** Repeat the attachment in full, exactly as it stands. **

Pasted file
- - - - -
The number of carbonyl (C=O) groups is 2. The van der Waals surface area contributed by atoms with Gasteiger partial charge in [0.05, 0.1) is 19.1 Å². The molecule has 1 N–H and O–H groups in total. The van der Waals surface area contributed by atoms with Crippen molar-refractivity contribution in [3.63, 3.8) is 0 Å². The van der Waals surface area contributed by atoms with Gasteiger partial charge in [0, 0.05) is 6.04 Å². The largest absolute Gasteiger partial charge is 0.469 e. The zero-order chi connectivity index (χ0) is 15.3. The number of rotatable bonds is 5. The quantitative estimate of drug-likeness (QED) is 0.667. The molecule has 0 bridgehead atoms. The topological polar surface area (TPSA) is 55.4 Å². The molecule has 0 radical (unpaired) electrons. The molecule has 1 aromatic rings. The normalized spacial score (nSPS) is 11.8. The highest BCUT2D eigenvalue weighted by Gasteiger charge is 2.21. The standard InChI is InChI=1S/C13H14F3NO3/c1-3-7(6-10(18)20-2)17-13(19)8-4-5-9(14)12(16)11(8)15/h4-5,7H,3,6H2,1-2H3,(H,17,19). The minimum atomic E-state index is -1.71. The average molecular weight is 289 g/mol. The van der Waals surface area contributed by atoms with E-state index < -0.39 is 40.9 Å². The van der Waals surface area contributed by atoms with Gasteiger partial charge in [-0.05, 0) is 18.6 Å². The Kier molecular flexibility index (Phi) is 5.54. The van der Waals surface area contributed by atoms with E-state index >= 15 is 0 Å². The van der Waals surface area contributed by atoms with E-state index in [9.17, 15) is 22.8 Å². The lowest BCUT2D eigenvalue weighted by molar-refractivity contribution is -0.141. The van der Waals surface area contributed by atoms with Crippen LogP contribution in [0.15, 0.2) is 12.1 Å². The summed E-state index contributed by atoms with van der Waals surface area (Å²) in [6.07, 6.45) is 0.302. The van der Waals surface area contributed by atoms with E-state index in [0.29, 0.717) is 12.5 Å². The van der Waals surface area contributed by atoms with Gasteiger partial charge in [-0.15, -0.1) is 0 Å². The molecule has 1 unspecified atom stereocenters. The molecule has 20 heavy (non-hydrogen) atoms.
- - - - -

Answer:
The number of carbonyl (C=O) groups is 2. The van der Waals surface area contributed by atoms with Gasteiger partial charge in [0.05, 0.1) is 19.1 Å². The molecule has 1 N–H and O–H groups in total. The van der Waals surface area contributed by atoms with Crippen molar-refractivity contribution in [3.63, 3.8) is 0 Å². The van der Waals surface area contributed by atoms with Gasteiger partial charge in [0, 0.05) is 6.04 Å². The largest absolute Gasteiger partial charge is 0.469 e. The zero-order chi connectivity index (χ0) is 15.3. The number of rotatable bonds is 5. The quantitative estimate of drug-likeness (QED) is 0.667. The molecule has 0 bridgehead atoms. The topological polar surface area (TPSA) is 55.4 Å². The molecule has 0 radical (unpaired) electrons. The molecule has 1 aromatic rings. The normalized spacial score (nSPS) is 11.8. The highest BCUT2D eigenvalue weighted by Gasteiger charge is 2.21. The standard InChI is InChI=1S/C13H14F3NO3/c1-3-7(6-10(18)20-2)17-13(19)8-4-5-9(14)12(16)11(8)15/h4-5,7H,3,6H2,1-2H3,(H,17,19). The minimum atomic E-state index is -1.71. The average molecular weight is 289 g/mol. The van der Waals surface area contributed by atoms with E-state index < -0.39 is 40.9 Å². The van der Waals surface area contributed by atoms with Gasteiger partial charge in [-0.05, 0) is 18.6 Å². The Kier molecular flexibility index (Phi) is 5.54. The van der Waals surface area contributed by atoms with E-state index >= 15 is 0 Å². The van der Waals surface area contributed by atoms with E-state index in [9.17, 15) is 22.8 Å². The lowest BCUT2D eigenvalue weighted by molar-refractivity contribution is -0.141. The van der Waals surface area contributed by atoms with Crippen LogP contribution in [0.15, 0.2) is 12.1 Å². The summed E-state index contributed by atoms with van der Waals surface area (Å²) in [6.07, 6.45) is 0.302. The van der Waals surface area contributed by atoms with E-state index in [0.29, 0.717) is 12.5 Å². The van der Waals surface area contributed by atoms with Gasteiger partial charge in [-0.15, -0.1) is 0 Å². The molecule has 1 unspecified atom stereocenters. The molecule has 20 heavy (non-hydrogen) atoms.